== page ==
Ugly Dolls is directed by Kelly Asbury, whose previous directorial works includes such movies like Spirit: Stallion of the Cimarron, Gnomeo & Juliet, and Smurfs: The Lost Village. Given his background knowledge in children’s animated movies, Ashbury seems like a favorable choice in directing this movie. To that effect, he succeeds in making Ugly Dolls an upbeat and very kid-friendly / family feature film endeavor for all ages to enjoy. There’s not a whole lot of scary scenes or upsetting imagery in the movie as Asbury keeps the feature very light and made aware for its target audience range, which is more of the “juice box” crowd. Coinciding with that notion, Asbury makes room for plenty of kid-friendly jokes and gags. Some are better than others (i.e. hit or miss), but I did find myself chuckling a few times over some cartoon comedy relief. Additionally, with a runtime of 87 minutes long (roughly one hour and twenty-seven minutes long), Ashbury keeps the flow of the movie on a tight and brisk pace, which (in hindsight) is a pretty good thing as the narrative, despite it’s flaws (more on that below), never gets bogged down in unnecessary side-stories / plots. Also, the film’s themes and commentary messages throughout the narrative is also quite good and delivers quite a compelling array of fundamental lessons to be learned, including anti-bullying, self-confidence, and acceptance (from within and those who are different from the norm). Given those thematical messages, Ugly Dolls succeeds in presenting those well-meaning life lessons within its story; offering up a well-deserved message that’s easy to digest for the young viewers out there.
On its surface presentation, Ugly Dolls is really super colorful and bright, which definitely matches a lot of the film’s various characters and environments quite appealing. Of course, this makes it much easier for young viewers to enjoy the feature and it really does work, making a viewer’s eyes palpable to vibrant color-filled cinematic tale that they are watching. So, while some might think of it as a “gimmick”, I do appreciate the feature’s colorful tone appeal as well as the somewhat “matted” toy / doll look that they give for the film’s characters and various background setting locations. Plus, one of the film’s big highlights is the musical songs that Ugly Dolls has within its movie….and boy they are super catchy and light. While it probably won’t rival anything powerfully and / or thematically like something from Disney’s Frozen or Moana, but they are definitely infectious pop song that you simply can’t help tapping your hand and / or foot while listening to them. Songs like “Couldn’t Be Better”, “All Dolled Up”, and “Unbreakable” certainly demonstrate the catchiness of the film’s musical pop flavor and will have kids singing and dancing along with these sequences.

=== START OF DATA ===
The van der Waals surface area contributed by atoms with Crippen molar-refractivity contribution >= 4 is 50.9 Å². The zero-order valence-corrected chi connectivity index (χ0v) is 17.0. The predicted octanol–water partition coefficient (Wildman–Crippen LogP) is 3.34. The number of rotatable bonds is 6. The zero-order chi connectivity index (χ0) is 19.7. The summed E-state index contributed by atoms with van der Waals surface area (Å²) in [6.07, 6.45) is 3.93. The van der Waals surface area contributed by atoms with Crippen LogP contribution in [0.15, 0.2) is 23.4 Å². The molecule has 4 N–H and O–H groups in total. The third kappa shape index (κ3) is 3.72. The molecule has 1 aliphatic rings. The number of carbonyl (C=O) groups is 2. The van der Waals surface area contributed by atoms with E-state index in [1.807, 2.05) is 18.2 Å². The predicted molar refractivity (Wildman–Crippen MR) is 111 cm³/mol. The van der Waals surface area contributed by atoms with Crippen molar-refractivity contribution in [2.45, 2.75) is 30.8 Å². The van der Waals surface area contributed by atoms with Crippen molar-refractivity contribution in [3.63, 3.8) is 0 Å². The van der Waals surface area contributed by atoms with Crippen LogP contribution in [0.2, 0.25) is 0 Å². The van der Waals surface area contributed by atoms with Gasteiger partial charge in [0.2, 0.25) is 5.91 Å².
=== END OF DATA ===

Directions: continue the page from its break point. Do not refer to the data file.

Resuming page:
Despite the colorful palette and catchy musical numbers, problems do arise within the movie; making Ugly Dolls not quite as fresh / palpable as it wants to be. The main problem with the movie is that it feels completely derivate to DreamWorks’s 2016 animated film Trolls. The parallels between the two are uncanny: a bright and colorful animated endeavor, catchy musical numbers, casting musical talents for characters voices, reassuring themes of individuality and being yourself, and a few other ones. Thus, any viewer can see the obvious comparisons between the two films and Ugly Dolls just comes up empty handed than the animated feature it’s trying to emulate. So, it’s Trolls just presented in a little bit of a different way, which is disappointing as I felt that the movie could’ve done so much more with its concept of ugly / rejected dolls and the juxtaposition of how society looks upon them.
In truth, the film’s script, which was penned by Alison Peck with a story by Robert Rodriguez, suffers the greatest and is probably the main reason why Ugly Dolls fails. How so? Well, both the story and script for the movie feels unimaginably derivate (there’s no way around it). The story base is quite familiar, the narrative progression is formulaic, and all the twists and surprises have a lot of “been there, done that” type of feel throughout the movie. So, what does Peck and Rodriguez (as well Ashbury) bring to table with Ugly Dolls? Well, looking beyond the bright colors of animation and catchy bubblegum musical songs, not a whole lot. There’s very little nuances and creative innovation that both the script / story tries to project. Perhaps Asbury (or even Peck and Rodriguez) wanted to keep the film’s narrative simple and / or within the parameters of what’s been done before…. a sort of “don’t rock the boat” with a good idea. I said, the idea for Ugly Dolls is good, but it’s the actual journey throughout the movie is rather unimpressive and feels completely commonplace / recycled from other feature films endeavors in children’s entertainment. Basically, it’s been done before in and done better (told and presented) within other animated features than this; bringing nothing new and / or original to the table….and that’s where the movie falters greatly.